THE REUSE OF INDUSTRIAL TANNERIES. ARCHITECTURAL HERITAGE IN GUIMARÂES, PORTUGAL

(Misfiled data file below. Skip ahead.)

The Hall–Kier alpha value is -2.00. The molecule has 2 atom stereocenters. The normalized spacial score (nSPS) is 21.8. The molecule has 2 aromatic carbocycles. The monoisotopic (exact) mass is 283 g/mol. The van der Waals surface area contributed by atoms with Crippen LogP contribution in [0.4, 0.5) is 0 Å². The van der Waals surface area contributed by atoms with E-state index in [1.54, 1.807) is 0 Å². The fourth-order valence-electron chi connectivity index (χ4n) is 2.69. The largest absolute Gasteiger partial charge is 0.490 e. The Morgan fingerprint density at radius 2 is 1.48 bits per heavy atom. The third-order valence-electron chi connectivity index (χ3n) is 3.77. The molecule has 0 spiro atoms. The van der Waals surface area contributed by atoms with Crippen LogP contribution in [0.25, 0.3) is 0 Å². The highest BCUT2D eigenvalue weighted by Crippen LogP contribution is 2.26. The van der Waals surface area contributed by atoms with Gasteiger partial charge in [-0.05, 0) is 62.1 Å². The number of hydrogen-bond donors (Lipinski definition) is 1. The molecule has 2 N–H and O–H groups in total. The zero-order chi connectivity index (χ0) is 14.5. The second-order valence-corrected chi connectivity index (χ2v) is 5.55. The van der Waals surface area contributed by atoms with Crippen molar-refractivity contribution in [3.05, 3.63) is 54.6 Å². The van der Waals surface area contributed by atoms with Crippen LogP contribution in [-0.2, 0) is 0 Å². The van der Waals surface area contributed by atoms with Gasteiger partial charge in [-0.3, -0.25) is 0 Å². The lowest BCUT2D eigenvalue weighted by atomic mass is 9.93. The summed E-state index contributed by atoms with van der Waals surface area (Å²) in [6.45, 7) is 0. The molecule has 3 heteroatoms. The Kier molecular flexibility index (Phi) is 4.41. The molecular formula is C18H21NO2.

The city of Guimarâes (Portugal) was designated a UNESCO World Heritage Site in 2001 and European Capital of Culture in 2012. From the 14th to the 19th century it was characterized by its Portuguese architecture using traditional construction techniques and materials, and known for its leather, metallurgical and cutlery industry. This study examines two former tannery factories dating from the 19th century, and occupying a sizeable portion of the historic centre of the city. They are located close to the Couros river, their main source of water, but also where the tannery waste produced by the tanks where the skins were tanned, is deposited. This text focuses on three main concepts - rehabilitation, reuse and sustainability - through the analysis of two historical moments. The first of these, the past, is viewed through a timeline of events recorded in plans, photographs, documents, and historical facts. A formal spatial comparison of these records and the present buildings shows how the present use of these spaces and their respective functionalities can be observed in parallel with the past. This before and after comparison shows a progression from industrial activities to a cultural valorization of an architectural, urban and environmental space, as well as the development of the industry in a new context evoking the collective memory of the place.